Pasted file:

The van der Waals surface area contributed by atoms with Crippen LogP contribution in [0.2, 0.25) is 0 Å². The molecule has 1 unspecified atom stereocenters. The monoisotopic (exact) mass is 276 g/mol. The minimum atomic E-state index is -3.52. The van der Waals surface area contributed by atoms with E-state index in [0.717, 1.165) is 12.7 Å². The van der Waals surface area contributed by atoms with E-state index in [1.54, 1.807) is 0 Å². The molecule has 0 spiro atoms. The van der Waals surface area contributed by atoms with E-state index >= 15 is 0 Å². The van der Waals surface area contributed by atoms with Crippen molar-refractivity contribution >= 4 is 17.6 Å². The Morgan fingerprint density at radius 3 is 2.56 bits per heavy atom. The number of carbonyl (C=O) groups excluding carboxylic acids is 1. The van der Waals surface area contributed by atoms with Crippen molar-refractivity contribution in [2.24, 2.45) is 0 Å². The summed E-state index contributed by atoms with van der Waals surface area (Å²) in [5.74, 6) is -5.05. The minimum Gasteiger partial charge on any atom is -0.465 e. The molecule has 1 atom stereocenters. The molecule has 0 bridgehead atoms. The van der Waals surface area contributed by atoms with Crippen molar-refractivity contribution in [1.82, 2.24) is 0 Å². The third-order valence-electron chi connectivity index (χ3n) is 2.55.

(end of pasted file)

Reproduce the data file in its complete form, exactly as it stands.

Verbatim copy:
The van der Waals surface area contributed by atoms with Crippen LogP contribution in [0.2, 0.25) is 0 Å². The molecule has 1 unspecified atom stereocenters. The monoisotopic (exact) mass is 276 g/mol. The minimum atomic E-state index is -3.52. The van der Waals surface area contributed by atoms with E-state index in [0.717, 1.165) is 12.7 Å². The van der Waals surface area contributed by atoms with E-state index in [1.54, 1.807) is 0 Å². The molecule has 0 spiro atoms. The van der Waals surface area contributed by atoms with E-state index >= 15 is 0 Å². The van der Waals surface area contributed by atoms with Crippen molar-refractivity contribution >= 4 is 17.6 Å². The Morgan fingerprint density at radius 3 is 2.56 bits per heavy atom. The number of carbonyl (C=O) groups excluding carboxylic acids is 1. The van der Waals surface area contributed by atoms with Crippen molar-refractivity contribution in [2.24, 2.45) is 0 Å². The summed E-state index contributed by atoms with van der Waals surface area (Å²) in [5.74, 6) is -5.05. The minimum Gasteiger partial charge on any atom is -0.465 e. The molecule has 1 atom stereocenters. The molecule has 0 bridgehead atoms. The van der Waals surface area contributed by atoms with Crippen molar-refractivity contribution in [1.82, 2.24) is 0 Å². The third-order valence-electron chi connectivity index (χ3n) is 2.55.